“Careful,” said Jake, putting his hand in front of her as he crept toward the opening.

Inside, two crimson candles sat in a pool of their own wax, tiny flames flickering in the whipping breeze. Standing before them, Jake understood exactly what he was looking at.

“Let’s put these out,” he said.

They went to work kicking at them, pinching the flames, covering them, and even spitting on them. Nothing seemed to have any effect on the candles or the fire. On the floor behind the candles lay a circular stone slab with a symbol painted in blood. Adjacent that lay another, with a slightly different symbol painted in blood as well. Jake approached it, staring at it long and hard before turning back to Adaline.

“What’re you thinkin’ it is?”

“Maybe where they came from...”

She watched him, figured he was trying to guess at what might happen to him if he stood where they’d stood. She was about to dissuade him when the screeching echoed through the eerie, enormous skull-like rock.

“They’re comin’,” said Adaline.

“I’m gonna try.”

“Wait…”

“Only other thing to do is die.”

Adaline sucked in a deep breath, nodded to him, and glared out into the darkness behind her, hanging her head out of the white rock for a better look at the pitch blackness swallowing them. Jake stepped around the candles and stood on the platform to the left. Nothing happened.

“Try the other,” suggested Adaline.

Jake looked over her shoulder and saw something moving in the darkness, though he couldn’t see clearly over the light of the candle and the white-rock interior. When he placed both feet on the platform, the red man, only steps away from Adaline, screeched and stumbled into the room with them. Adaline chirped out a scream, hurrying over to Jake. He grabbed her shoulders and held her against him as the demon’s own bloody visage dried up, revealing the rotten flesh underneath. It belched out a black orb onto the sandy dirt in front of them, desperately scrambling against its own death to pluck it up off the ground. It crumbled into a fine dust as it held the orb in its hand, dropping it once again as it disappeared. Jake smiled triumphantly at Adaline and though she was still reeling from the close call, she returned the victorious feeling with a disbelieving chuckle.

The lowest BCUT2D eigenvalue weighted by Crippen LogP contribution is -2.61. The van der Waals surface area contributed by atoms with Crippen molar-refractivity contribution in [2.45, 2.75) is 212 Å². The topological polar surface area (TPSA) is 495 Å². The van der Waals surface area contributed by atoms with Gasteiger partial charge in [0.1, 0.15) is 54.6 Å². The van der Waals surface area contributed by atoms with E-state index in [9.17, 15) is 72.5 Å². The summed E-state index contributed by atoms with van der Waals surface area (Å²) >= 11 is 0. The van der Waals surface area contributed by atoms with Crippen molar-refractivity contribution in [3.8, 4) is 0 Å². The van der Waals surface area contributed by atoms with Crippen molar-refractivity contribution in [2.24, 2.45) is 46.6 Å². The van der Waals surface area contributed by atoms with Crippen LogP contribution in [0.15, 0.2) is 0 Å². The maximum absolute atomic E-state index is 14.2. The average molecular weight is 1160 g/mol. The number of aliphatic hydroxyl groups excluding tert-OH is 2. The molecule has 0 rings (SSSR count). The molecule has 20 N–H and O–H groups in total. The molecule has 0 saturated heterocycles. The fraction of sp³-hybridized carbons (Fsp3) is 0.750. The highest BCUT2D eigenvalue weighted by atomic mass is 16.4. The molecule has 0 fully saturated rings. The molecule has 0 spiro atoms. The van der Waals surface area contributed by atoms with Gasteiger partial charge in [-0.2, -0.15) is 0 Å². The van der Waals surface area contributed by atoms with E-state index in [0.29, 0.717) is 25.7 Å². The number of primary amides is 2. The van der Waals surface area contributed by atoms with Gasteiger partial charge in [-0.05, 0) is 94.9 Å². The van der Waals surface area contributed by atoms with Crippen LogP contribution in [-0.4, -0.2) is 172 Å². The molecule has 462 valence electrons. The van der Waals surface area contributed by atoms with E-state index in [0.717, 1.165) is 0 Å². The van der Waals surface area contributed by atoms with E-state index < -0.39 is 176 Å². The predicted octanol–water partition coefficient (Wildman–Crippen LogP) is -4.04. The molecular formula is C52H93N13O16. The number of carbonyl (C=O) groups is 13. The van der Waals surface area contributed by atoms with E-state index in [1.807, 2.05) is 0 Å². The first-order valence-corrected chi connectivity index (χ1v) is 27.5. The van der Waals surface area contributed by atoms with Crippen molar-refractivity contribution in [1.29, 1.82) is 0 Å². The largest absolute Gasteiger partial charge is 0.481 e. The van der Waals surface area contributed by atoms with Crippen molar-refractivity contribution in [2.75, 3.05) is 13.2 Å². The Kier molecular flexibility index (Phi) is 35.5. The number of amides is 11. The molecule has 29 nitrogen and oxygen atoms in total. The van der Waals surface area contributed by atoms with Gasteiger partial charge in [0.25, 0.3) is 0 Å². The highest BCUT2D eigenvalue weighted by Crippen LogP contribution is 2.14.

“I can’t move,” said Jake suddenly.

His boots were stuck fast to the symbol, but he couldn’t just take off his boots, the feeling was moving up his legs.

“There she is,” he gasped, suddenly able to see the red lady flying toward them at unnatural speed. “I can see her, there.”

It was an unnatural vision, but he could see only the red lady through the blackness outside. She was flying with a fury, straight toward them. Adaline sucked in a deep breath, ran around the candles, and stood on the other symbol. The red lady reached Adaline as her feet planted on the symbol. Jake called to her, watching the red lady’s hand start to slip into her chest. Suddenly, the creature curled up into herself, her shriveling hands tucked against her own chest, the blood flowing over her face drying up just as the others had, and crumpling to the ground in a heap of flesh then dust.

“Are you hurt?”

“No, no I ain’t,” she said in disbelief, feeling around the blood-stain on her chest.

“Are you stuck, too?”

“I am. What do we do?”

“Pray, I guess.”

The room shifted, lurched, and then rumbled steadily. Everything was vibrating, though only part of them could feel it.

“We are sinkin’,” shouted Adaline, as if this rock had the audacity to do so.